You Really Need to Read This: 10 Ways the New Healthcare Law Affects YOU Today and in 2014

Whether you need health coverage or have it already, the Affordable Care Act (ACA) offers new rights and protections that make coverage fairer and easier to understand. Some rights and protections apply to plans in the Health Insurance Marketplace/Exchange or other individual insurance, some apply to job-based plans, and some apply to all health coverage. These rights and protections are designed to provide more choice and control over your health coverage when key parts of the law take effect in 2014.

1. Creates the Health Insurance Marketplace/Exchange: A new way for you to get health coverage

2. Requires insurance companies to cover you if you have a pre-existing health condition: For plan years beginning in 2014, most health plans can’t turn you down or charge you more because you’re sick or have a health condition. They also can’t charge women more than men.

3. Provides free preventive care: Many health plans are required to cover certain preventive care services at no cost to you. You may be eligible for free preventive screenings, like blood pressure and cholesterol tests, mammograms, vaccines, etc., and new preventive services for women.

4. Covers young adults under age 26: If you’re under 26 years old, you may be able to get insured under a parent’s plan. You can join, remain, or return to a parent’s plan even if you’re:
• married
• not living with your parents
• attending school
• financially independent
• eligible to enroll in your employer’s plan (there is an exception)

5. A clear Summary of Benefits and Coverage: You have the right to get an easy-to-understand summary about a health plan’s benefits and coverage. Insurance companies and group health plans must provide you with:
• A short, plain-language Summary of Benefits and Coverage
• A Uniform Glossary of terms used in health coverage and medical care

This information allows you to make “apples-to-apples” comparisons when you’re looking at different plans. All individual and group health plans must use the same standard form to help you compare plans.

6. Holds insurance companies accountable by reviewing rate increases and making sure you get more value for your premium dollars:
• Rate Review: helps protect you from unreasonable rate increases. Insurance companies must now publicly justify any rate increase of 10% or more before raising your premium.
• 80/20 Rule: The rule generally requires insurance companies to spend at least 80% of the money they take in on premiums on your healthcare and quality improvement activities instead of administrative, overhead, and marketing costs. Insurance companies selling to large groups (usually more than 50 employees) must spend at least 85% of premiums on care and quality improvement. If your insurance company doesn’t meet these requirements, you’ll get a rebate from your premiums.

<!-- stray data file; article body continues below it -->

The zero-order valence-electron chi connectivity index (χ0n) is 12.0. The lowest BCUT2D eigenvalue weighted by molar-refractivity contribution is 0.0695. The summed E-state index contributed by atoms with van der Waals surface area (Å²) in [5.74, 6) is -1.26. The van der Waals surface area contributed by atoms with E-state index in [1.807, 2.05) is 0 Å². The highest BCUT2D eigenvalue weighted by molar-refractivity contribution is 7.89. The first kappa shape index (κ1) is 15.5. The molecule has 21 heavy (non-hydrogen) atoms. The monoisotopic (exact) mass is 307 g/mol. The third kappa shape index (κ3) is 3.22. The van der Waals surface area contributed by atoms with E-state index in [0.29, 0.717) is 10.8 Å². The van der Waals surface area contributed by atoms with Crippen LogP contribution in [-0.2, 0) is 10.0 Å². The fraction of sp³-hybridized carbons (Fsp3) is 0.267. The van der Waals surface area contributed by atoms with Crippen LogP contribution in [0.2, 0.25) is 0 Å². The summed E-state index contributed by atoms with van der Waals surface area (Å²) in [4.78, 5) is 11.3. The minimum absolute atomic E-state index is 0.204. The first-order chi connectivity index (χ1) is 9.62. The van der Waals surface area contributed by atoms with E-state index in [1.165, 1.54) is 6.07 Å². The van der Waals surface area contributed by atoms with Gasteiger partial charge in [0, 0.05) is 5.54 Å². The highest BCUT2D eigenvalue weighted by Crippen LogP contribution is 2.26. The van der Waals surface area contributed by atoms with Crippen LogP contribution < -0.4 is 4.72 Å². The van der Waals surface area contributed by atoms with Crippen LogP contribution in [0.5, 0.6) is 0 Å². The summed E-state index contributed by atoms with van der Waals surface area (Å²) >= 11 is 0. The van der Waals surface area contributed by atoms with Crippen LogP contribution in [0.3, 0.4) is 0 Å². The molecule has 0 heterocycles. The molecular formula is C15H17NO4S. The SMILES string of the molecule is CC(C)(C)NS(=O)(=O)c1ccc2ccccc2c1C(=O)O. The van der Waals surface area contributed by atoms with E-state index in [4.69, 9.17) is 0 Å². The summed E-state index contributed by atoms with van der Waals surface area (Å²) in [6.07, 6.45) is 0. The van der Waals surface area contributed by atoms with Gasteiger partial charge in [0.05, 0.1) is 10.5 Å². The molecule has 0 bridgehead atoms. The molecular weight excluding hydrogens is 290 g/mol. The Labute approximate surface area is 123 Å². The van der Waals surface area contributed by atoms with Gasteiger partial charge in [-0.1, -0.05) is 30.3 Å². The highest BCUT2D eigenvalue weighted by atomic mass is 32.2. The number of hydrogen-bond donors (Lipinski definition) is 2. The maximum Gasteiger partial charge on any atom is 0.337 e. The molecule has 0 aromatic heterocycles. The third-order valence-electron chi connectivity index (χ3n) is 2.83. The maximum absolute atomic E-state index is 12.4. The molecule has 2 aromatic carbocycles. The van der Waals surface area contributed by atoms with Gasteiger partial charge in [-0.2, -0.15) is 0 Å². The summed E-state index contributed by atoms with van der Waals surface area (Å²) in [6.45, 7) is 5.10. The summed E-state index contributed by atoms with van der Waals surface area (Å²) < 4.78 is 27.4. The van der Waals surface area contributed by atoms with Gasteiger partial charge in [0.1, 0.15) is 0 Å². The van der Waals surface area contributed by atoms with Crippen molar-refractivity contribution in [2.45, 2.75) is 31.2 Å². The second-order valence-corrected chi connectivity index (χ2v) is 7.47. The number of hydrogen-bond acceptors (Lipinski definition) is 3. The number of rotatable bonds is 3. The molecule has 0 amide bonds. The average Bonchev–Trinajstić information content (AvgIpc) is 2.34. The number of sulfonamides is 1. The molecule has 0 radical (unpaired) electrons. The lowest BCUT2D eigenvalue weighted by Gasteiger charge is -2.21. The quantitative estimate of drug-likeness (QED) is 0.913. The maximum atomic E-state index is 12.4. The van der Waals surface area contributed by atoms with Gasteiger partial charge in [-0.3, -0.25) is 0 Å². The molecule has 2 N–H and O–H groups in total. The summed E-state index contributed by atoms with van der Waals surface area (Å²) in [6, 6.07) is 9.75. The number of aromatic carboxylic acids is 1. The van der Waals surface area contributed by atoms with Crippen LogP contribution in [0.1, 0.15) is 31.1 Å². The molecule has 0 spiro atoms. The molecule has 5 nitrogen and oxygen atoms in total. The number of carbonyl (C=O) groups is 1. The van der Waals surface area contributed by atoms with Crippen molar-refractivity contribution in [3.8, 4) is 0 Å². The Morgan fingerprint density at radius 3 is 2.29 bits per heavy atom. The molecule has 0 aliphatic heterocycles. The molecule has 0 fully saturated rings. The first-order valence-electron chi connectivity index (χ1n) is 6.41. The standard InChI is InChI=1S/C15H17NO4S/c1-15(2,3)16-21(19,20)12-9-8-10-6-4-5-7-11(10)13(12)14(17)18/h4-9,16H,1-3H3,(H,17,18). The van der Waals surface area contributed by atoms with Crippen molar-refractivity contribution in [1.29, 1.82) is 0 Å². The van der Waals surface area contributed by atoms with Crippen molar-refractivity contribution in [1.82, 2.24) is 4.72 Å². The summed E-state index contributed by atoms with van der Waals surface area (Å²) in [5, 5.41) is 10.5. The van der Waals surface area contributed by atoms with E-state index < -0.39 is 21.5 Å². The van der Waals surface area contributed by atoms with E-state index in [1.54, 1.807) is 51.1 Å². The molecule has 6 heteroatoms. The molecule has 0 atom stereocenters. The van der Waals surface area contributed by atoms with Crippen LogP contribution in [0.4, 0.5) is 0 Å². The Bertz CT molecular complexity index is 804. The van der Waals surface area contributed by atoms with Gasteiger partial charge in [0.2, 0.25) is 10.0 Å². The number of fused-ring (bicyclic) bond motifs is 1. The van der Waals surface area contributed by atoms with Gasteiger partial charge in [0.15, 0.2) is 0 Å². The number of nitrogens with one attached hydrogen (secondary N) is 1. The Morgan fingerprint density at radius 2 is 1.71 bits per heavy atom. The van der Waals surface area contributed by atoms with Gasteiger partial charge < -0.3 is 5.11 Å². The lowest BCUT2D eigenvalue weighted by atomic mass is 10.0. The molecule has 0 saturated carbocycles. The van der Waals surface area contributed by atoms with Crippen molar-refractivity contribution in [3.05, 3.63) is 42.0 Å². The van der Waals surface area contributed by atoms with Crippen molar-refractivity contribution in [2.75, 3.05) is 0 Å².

7. Makes it illegal for health insurance companies to arbitrarily cancel your health insurance just because you get sick or because you made an honest mistake on your insurance application or left out information that has little bearing on your health.

8. Protects your choice of doctors:
• You can choose any available primary care provider in your insurance plan’s network.
• No referrals needed for OB-GYN services
• Insurance plans cannot require higher co-payments or co-insurance if you get emergency care from an out-of-network hospital.
• These rights don’t apply to health plans created or bought before March 23, 2010, which are known as grandfathered plans.

9. Ends lifetime and yearly dollar limits on coverage of essential health benefits:
• Lifetime Limits: Insurance companies can’t set a dollar limit on what they spend on essential health benefits for your care during the entire time you’re enrolled in that plan.
• Yearly Limits: Insurance companies can still set a yearly dollar limit of $2 million on what they spend for your coverage for plan years or policy years starting before January 1, 2014. No yearly dollar limits on essential health benefits are allowed for plan years starting January 1, 2014.

10. Guarantees your right to appeal a health plan decision: You can request an appeal when a health plan denies payment for a treatment or service. When your plan gets your request it is required to review its own decision. When your plan denies a claim, it’s required to notify you of:
• The reason your claim was denied
• Your right to file an internal appeal
• Your right to request an external review if your internal appeal was unsuccessful
• The availability of a Consumer Assistance Program (if your state has one)


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